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  • Essays
  • Easy Rules - The Perfect Board Game Rulebook

Easy Rules - The Perfect Board Game Rulebook

O Updated
(Photo by Mark Duffel on Unsplash)
There Will Be Games

The holy grail of the perfect rulebook is something that most publishers try to find and is something that we all want. It's no surprise that unboxing videos usually show you what the rulebook of a game looks like and one reason why many publishers allow you to download rulebooks for their games, so you can see for yourself if you'll be able to learn the game from it. I have read quite a few rulebooks over the years and wanted to share my thoughts about what makes for a good rulebook.

Of course, different types of games need different rulebooks and a different approach to how the information is presented to the reader. The number of rules that need to be conveyed will also shift the importance of the requirements that a good rulebook will need to meet. For example, an A4 sheet of rules probably needs to worry about a good structure less, because everything is there right in front of you, without the need to flick through pages upon pages of rules.

The first requirement that every rulebook needs to meet is that someone reading it will be able to play the game afterwards and the second is that the rulebook is easy to refer back to, unless there is a separate reference guide of course that answers all the questions. However, even with a reference guide, the first one or two plays of a game will usually require players to refer back to the rulebook, at least if there are more than a handful of rules to consider.

To meet the first requirement, a rulebook needs to be complete and describe everything that happens in the game. Of course, obvious concepts such as "roll the dice" or "shuffle the cards" won't need further explanation, but a rulebook has to be careful and not miss out things that many veteran board game players will know, but a newer audience may not understand. Just think about terms like "thinning your deck" or "drafting cards".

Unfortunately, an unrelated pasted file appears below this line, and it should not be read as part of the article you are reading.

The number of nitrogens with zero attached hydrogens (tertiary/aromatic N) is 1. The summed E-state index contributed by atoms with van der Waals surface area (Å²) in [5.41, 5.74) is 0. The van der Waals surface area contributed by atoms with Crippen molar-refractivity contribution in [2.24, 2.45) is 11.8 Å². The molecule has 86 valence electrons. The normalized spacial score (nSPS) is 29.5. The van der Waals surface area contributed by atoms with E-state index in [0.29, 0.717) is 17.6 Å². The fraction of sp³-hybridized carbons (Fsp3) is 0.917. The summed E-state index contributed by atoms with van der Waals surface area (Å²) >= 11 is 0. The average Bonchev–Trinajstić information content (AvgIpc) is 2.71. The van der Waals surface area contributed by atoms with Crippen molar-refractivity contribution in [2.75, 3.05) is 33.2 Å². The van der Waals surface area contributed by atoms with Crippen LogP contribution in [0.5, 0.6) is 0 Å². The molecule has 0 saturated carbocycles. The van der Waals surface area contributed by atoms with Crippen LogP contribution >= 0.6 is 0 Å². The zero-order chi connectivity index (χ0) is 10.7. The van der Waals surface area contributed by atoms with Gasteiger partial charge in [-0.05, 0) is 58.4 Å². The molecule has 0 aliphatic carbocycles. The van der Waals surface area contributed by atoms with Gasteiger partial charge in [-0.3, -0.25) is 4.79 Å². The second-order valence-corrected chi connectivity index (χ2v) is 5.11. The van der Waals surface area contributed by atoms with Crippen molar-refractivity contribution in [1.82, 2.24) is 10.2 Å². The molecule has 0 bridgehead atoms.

A rulebook also needs to be consistent in its use of terms. A rulebook that talks about "money" in one section, then refers to it as "gold" and then finally calls it "coins" is going to be confusing. Again, some terms will already be known, such as "dice", but others will need to be explained further.

Related to this, a rulebook should not introduce too many new terms. Of course, in some games there are so many different things happening that all need to be given a name, and they all need to be called something different, so it's clear to the reader what the rulebook is talking about. However, too many terms will also be confusing and a reference table at the back of the rulebook can help here.

In fact, the back of the rulebook is too often under utilized. Of course, if a game offers player aids, then the back of the rulebook probably doesn't need to serve any special function, but if there isn't one, then the outside back cover is an ideal place to offer some sort of reference sheet.

To meet the second requirement for a rulebook, that it is easy to refer back to, it needs to be well structured. By that, I mean the order in which information is conveyed and the way in which the information is displayed on the page.

Let me start with the order in which information appears in the rulebook. Ideally, you want to ensure that people can start playing the game as they read the rules, but that's not always possible, depending on the sort of game it is.

Rulebooks need to start with an overview of the game that describes very briefly what the game is about, what you do when you play it, how long it lasts in term of turns or game end triggers and how you win the game. It's basically a high-level view that allows the reader to prepare for what the rulebook will be talking about on the subsequent pages.